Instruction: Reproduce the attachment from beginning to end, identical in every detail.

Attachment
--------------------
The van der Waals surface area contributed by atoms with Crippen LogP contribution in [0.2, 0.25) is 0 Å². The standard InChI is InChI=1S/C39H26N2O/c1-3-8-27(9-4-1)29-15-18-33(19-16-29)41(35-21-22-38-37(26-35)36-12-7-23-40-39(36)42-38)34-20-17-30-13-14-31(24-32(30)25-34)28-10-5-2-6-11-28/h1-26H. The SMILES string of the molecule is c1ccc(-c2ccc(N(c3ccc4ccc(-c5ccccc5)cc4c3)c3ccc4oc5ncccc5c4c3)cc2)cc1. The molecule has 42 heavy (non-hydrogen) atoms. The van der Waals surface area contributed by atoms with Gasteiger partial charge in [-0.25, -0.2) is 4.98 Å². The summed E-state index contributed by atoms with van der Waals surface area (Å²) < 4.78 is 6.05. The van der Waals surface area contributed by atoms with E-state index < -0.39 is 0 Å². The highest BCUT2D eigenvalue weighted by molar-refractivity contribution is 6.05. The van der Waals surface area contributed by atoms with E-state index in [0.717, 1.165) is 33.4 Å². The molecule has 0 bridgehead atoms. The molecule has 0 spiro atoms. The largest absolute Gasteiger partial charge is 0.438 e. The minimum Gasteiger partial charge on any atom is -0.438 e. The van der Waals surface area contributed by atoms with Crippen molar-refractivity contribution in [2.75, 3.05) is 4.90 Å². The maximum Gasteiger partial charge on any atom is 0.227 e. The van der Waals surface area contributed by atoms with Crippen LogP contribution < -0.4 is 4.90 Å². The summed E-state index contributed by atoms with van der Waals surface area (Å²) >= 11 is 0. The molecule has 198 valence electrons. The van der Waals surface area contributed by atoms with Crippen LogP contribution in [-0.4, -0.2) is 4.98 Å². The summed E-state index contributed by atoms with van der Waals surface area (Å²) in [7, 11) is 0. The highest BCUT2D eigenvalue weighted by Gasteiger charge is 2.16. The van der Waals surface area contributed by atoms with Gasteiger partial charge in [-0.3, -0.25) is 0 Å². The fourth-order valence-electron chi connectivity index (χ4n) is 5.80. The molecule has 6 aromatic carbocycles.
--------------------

The van der Waals surface area contributed by atoms with Crippen LogP contribution in [0.2, 0.25) is 0 Å². The standard InChI is InChI=1S/C39H26N2O/c1-3-8-27(9-4-1)29-15-18-33(19-16-29)41(35-21-22-38-37(26-35)36-12-7-23-40-39(36)42-38)34-20-17-30-13-14-31(24-32(30)25-34)28-10-5-2-6-11-28/h1-26H. The SMILES string of the molecule is c1ccc(-c2ccc(N(c3ccc4ccc(-c5ccccc5)cc4c3)c3ccc4oc5ncccc5c4c3)cc2)cc1. The molecule has 42 heavy (non-hydrogen) atoms. The van der Waals surface area contributed by atoms with Gasteiger partial charge in [-0.25, -0.2) is 4.98 Å². The summed E-state index contributed by atoms with van der Waals surface area (Å²) < 4.78 is 6.05. The van der Waals surface area contributed by atoms with E-state index < -0.39 is 0 Å². The highest BCUT2D eigenvalue weighted by molar-refractivity contribution is 6.05. The van der Waals surface area contributed by atoms with E-state index in [0.717, 1.165) is 33.4 Å². The molecule has 0 bridgehead atoms. The molecule has 0 spiro atoms. The largest absolute Gasteiger partial charge is 0.438 e. The minimum Gasteiger partial charge on any atom is -0.438 e. The van der Waals surface area contributed by atoms with Crippen molar-refractivity contribution in [2.75, 3.05) is 4.90 Å². The maximum Gasteiger partial charge on any atom is 0.227 e. The van der Waals surface area contributed by atoms with Crippen LogP contribution < -0.4 is 4.90 Å². The summed E-state index contributed by atoms with van der Waals surface area (Å²) >= 11 is 0. The molecule has 198 valence electrons. The van der Waals surface area contributed by atoms with Crippen LogP contribution in [-0.4, -0.2) is 4.98 Å². The summed E-state index contributed by atoms with van der Waals surface area (Å²) in [7, 11) is 0. The highest BCUT2D eigenvalue weighted by Gasteiger charge is 2.16. The van der Waals surface area contributed by atoms with Gasteiger partial charge in [-0.3, -0.25) is 0 Å². The fourth-order valence-electron chi connectivity index (χ4n) is 5.80. The molecule has 6 aromatic carbocycles.